The Science Museum does, however, have a rather bigger Black Arrow – and it’s a real one. After the project was cancelled there was still one rocket, R4, built and ready to go. It was donated to the Science Museum where it hangs in their Exploring Space gallery, 40ft long, like an enormous version of something you might once have seen suspended by threads from a child’s bedroom ceiling.

It was beneath this last of the Black Arrows that I spoke to Douglas Millard, the curator of the museum’s space collection. He explained to me that you could say, in a manner of speaking, that Britain’s space rockets had been powered by hair bleach – in this case, peroxide!

“I wouldn’t recommend using this particular type of hydrogen peroxide as bleach!” he laughs. “It was extremely concentrated, that’s why it was so useful as a rocket oxidant to burn the fuel in. This high test peroxide was very unstable, but very good for launching rockets.”

It was in October 1966 that the RAE had prepared their report on possible launch sites for Black Arrow in the UK. Their verdict on Norfolk was the most positive. This report survives in The National Archives at Kew, and explains that, “Such a site would have some significant technical and financial advantages… There are several areas north of the coastal road that would appear adequate… In conclusion, therefore, a site in Northern Norfolk is recommended as the most satisfactory...”

Brancaster's long history could have had an unexpected twist 50 years ago.Brancaster's long history could have had an unexpected twist 50 years ago.

The author Ed Couzens-Lake grew up in Brancaster, and has long been fascinated by this “what if?” aspect of the village’s history.

“People are completely incredulous about it when I mention it,” he told me. “They find it very, very hard to believe.”

Ed thinks that if the rocket base had been built here, it could have left Brancaster facing the same fate as the deserted villages now abandoned within the military training area near Thetford.

“That’s the part of the story that’s so fascinating,” he remarks. “If they had brought it here, what would have happened to the village? I think it’s possible it would have been relocated, or at least the people would have been.”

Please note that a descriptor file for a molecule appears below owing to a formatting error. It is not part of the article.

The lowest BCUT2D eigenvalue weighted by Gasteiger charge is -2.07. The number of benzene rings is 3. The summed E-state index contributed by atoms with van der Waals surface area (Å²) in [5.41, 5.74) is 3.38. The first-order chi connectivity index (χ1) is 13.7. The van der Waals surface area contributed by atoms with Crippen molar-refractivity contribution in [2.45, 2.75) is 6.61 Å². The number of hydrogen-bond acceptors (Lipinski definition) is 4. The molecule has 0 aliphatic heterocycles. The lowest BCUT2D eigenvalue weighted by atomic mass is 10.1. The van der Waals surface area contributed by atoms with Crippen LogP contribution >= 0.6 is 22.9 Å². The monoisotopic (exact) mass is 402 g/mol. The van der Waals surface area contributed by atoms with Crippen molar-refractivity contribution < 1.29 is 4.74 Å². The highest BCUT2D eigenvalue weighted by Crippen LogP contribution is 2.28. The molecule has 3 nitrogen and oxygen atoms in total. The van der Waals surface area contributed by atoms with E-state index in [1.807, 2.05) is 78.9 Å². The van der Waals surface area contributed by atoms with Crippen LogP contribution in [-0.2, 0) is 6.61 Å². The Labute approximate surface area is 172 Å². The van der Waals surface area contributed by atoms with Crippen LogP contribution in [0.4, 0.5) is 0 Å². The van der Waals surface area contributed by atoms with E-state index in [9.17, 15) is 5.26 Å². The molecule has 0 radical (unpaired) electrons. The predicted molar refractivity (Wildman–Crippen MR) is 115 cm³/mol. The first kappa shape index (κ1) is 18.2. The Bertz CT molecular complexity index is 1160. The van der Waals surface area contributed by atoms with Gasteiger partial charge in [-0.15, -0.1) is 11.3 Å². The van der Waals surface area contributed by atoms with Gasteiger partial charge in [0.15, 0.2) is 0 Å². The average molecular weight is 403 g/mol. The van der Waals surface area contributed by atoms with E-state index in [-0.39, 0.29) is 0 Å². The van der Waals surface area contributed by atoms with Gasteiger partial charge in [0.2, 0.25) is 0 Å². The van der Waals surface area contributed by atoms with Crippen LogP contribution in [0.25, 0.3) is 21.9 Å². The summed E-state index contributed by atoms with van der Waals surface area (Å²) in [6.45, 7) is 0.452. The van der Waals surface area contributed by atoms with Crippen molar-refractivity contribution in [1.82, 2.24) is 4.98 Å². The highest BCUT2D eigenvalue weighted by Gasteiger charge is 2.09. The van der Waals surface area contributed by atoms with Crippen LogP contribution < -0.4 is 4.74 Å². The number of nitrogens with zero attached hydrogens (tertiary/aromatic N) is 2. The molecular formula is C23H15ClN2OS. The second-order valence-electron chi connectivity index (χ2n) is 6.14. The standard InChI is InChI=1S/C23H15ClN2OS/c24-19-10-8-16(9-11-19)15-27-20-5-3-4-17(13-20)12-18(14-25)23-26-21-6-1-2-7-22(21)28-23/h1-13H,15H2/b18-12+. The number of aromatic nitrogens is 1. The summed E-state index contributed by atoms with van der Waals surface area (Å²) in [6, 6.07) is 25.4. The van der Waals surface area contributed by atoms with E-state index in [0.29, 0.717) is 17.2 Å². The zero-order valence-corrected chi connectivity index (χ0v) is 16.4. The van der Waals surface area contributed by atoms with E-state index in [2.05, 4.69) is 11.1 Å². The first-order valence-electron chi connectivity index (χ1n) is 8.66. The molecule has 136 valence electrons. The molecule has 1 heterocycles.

All this could so easily have happened, if perhaps the Black Arrow project had happened just a few years earlier. As it was, one of the factors that made the Norfolk coast so attractive – a clear path of nothing but sea up to the Arctic – was starting to become complicated by the presence of the North Sea oil field. Rockets such as Black Arrow are made up of several different stages, with each stage falling back towards the ground as it is discarded – or in this case, towards the sea.

“Although it would be possible to show statistically that the chances of hitting an oil rig would be acceptably low,” The National Archive’s documents from the time explain, “it seems probable that political considerations would inhibit the establishment of a launch site in Norfolk.”

So a deal was made with Australia and Britain’s rockets were launched at Woomera instead, with nothing that might be in the way of falling bits of space debris. The closest thing Britain ever got to its own rocket base was the Black Arrow’s engine testing site at High Down on the Isle of Wight, overlooking the famous Needles and their lighthouse.

A series of grey concrete bunkers and walkways, partly buried into the steep cliff-face, High Down gives something of an idea of what the possible base at Brancaster may have ended up looking like. Indeed, in the archive documents it’s specifically stated that the Norfolk base would also have replaced High Down as the testing area as well as the launch site.

While on the island to see it, I also met local resident Ray Wheeler, who was the chief design engineer for the Black Arrow project. Ray remains adamant that the work he and his colleagues did was never properly recognised. Indeed, the project had even been cancelled shortly before its successful satellite launch.

“It was a bit of really good British engineering,” he insists, “that didn’t get the publicity it deserved at the time.”

Now at least we can look back and be proud of Prospero, still up there in orbit. And here in Norfolk, we can wonder “what might have been…?” if it had been sent up there from our own North Sea shores.